NESO Demands Implementation Of ILP, NRC Across NE States
NEW DELHI, DECEMBER 1— Reiterating its strong opposition to the proposed Citizenship (Amendment) Bill, 2019, the North East Students' Organisation (NESO) has made four demands before Home Minister Amit Shah to protect different indigenous communities across the Northeastern states.
The NSEO urged upon the Home Minister not to go ahead with the current amendment of the Citizenship Act but to respect the sentiments of the indigenous citizens of the northeastern states.
The demands are the implementation of Inner Line Permit (ILP) system across the northeastern states, exempting the northeastern region from purview of the Indo-Nepal Treaty of Friendship, 1950, implementation of National Register of Citizens (NRC) to all the northeastern states with a base year which might differ depending upon the unique history of each State and constitutional safeguards with rights over land and natural resources, amongst others.
NESO supremo Samuel Jyrwa said the suggestions were aired to Shah during the consultative meeting on Saturday on the Citizenship (Amendment) Bill, 2019, which the government is planning to get passed in the ongoing winter session of Parliament.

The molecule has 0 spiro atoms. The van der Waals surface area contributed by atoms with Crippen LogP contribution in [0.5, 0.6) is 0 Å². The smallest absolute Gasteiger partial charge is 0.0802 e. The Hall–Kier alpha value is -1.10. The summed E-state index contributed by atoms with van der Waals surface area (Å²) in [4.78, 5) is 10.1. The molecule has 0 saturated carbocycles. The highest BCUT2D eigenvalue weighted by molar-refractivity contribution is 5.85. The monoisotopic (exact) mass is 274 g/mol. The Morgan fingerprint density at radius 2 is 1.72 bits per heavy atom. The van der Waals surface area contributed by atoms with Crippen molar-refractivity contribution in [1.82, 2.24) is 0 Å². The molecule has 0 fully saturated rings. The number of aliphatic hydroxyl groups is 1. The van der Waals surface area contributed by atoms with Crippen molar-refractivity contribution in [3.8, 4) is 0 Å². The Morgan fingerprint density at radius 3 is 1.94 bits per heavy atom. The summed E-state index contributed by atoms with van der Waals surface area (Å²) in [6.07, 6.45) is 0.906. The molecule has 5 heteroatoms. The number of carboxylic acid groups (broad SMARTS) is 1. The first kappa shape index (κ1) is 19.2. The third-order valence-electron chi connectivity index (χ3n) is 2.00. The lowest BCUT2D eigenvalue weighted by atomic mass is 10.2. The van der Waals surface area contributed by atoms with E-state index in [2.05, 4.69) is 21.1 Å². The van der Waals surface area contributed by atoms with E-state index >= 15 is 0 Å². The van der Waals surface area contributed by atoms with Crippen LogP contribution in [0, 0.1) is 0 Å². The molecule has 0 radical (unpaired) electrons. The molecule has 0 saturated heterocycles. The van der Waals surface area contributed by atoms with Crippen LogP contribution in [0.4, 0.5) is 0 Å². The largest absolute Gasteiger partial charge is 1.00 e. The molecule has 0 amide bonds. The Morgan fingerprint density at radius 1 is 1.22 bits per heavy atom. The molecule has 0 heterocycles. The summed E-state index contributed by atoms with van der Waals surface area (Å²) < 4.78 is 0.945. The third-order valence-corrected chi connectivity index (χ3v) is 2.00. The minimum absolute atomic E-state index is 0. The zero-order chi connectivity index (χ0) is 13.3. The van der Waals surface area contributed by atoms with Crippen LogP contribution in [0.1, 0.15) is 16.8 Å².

"We have reiterated our stand against the Citizenship (Amendment) Bill on the ground that the Bill is against the interest of the indigenous people of the northeast region. The government should understand that the indigenous people of northeast are a minority in all fronts, ethnically, linguistically and religiously," he said.
Noting that the Citizenship (Amendment) Bill will also nullify the Assam Accord of 1985 whereby the cut-off date of 1971 will be quash with the new proviso inserted in the Bill, the NESO chief said: "The Bill will only add to the influx problem and ultimately the indigenous populace will become minorities in their own land."
Moreover, he said the government should take into account the abnormal decadal population growth of 27.8 per cent in Meghalaya according to the 2011 census, which can be attributed to the unabated influx of people from Bangladesh.
--With Inputs From IANS